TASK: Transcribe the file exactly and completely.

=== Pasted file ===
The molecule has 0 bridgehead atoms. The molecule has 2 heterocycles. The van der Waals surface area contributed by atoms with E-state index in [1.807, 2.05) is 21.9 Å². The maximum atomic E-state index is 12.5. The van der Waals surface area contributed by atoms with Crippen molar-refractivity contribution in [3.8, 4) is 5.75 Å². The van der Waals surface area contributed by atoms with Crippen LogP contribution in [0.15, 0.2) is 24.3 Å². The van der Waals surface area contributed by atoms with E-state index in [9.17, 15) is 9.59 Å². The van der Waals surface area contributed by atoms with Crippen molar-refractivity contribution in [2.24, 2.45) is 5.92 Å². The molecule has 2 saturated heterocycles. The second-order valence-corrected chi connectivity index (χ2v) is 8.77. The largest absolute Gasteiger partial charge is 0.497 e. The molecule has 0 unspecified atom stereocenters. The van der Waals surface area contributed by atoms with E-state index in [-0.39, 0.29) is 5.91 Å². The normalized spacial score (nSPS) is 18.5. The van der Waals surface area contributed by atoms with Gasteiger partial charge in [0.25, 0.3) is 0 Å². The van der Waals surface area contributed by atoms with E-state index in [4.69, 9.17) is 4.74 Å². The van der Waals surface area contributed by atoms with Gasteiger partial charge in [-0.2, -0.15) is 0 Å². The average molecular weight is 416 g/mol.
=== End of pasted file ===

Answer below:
The molecule has 0 bridgehead atoms. The molecule has 2 heterocycles. The van der Waals surface area contributed by atoms with E-state index in [1.807, 2.05) is 21.9 Å². The maximum atomic E-state index is 12.5. The van der Waals surface area contributed by atoms with Crippen molar-refractivity contribution in [3.8, 4) is 5.75 Å². The van der Waals surface area contributed by atoms with Crippen LogP contribution in [0.15, 0.2) is 24.3 Å². The van der Waals surface area contributed by atoms with E-state index in [9.17, 15) is 9.59 Å². The van der Waals surface area contributed by atoms with Crippen molar-refractivity contribution in [2.24, 2.45) is 5.92 Å². The molecule has 2 saturated heterocycles. The second-order valence-corrected chi connectivity index (χ2v) is 8.77. The largest absolute Gasteiger partial charge is 0.497 e. The molecule has 0 unspecified atom stereocenters. The van der Waals surface area contributed by atoms with E-state index in [-0.39, 0.29) is 5.91 Å². The normalized spacial score (nSPS) is 18.5. The van der Waals surface area contributed by atoms with Gasteiger partial charge in [0.25, 0.3) is 0 Å². The van der Waals surface area contributed by atoms with E-state index in [4.69, 9.17) is 4.74 Å². The van der Waals surface area contributed by atoms with Gasteiger partial charge in [-0.2, -0.15) is 0 Å². The average molecular weight is 416 g/mol.